At state (VII), application 125 displays the prompt on touchscreen 111, as depicted by view 235. Rather than responding to the prompt through hands-based input, for example by selecting the suggested spelling correction on touchscreen 111, the user has opted to respond through hands-free input. Specifically, the user has affirmatively responded to the prompt through microphone 113, by voicing “yes.” Because the user has opted to respond to the prompt with hands-free input, the user's hands remain free for simultaneous hands-based input. As such, and as depicted, the user has input additional characters through keyboard 112. While displaying the prompt, application 125 receives the affirmative hands-free user input through microphone 113.

At state (VIII), in response to receiving the hands-free user input, application 125 determines that the hands-free user input is responsive to the prompt, performs an operation (the spelling correction indicated by the prompt) based on the hands-free user input, and ceases to output the prompt. Application 125 displays, on touchscreen 111, the result of performing the operation and ceasing to output the prompt. In the illustrated example, the application 125 determined that the hands-free input was an affirmative response to the spelling suggestion. Accordingly, the application 125 has performed the suggested spelling correction.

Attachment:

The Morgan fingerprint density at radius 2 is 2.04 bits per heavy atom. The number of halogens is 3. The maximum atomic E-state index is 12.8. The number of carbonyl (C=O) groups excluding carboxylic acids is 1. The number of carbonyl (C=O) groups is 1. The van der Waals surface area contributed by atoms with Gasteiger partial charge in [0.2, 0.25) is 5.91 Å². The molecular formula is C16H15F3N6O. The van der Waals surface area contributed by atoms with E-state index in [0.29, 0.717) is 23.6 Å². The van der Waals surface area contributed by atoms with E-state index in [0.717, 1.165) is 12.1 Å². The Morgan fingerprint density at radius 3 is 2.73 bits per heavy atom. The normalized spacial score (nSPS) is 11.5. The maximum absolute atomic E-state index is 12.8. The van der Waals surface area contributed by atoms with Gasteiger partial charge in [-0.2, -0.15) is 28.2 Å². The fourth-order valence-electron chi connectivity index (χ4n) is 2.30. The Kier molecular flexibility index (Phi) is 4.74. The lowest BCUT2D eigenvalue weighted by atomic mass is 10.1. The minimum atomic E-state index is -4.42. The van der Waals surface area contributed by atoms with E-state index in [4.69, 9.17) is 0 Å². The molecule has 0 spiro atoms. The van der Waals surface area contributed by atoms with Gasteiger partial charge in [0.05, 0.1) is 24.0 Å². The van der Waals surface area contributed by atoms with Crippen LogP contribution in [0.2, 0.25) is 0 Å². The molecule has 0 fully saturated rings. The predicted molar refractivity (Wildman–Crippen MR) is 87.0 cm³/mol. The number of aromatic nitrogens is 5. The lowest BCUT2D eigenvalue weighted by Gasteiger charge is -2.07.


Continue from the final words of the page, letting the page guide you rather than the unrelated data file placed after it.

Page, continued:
FIG. 3 is a flowchart of a process involving a multi-input user interface. The process 300 may be implemented, for example, using system 100. In such an implementation, one or more parts of the process may be executed by application 125, which may interface with any of the input and output devices of computing device 101, including touchscreen display 111, keyboard 112, microphone 113, camera 114, and speaker 115. Application 125 may be configured, for example, to receive simultaneous user inputs from both hands-based and hands-free input devices.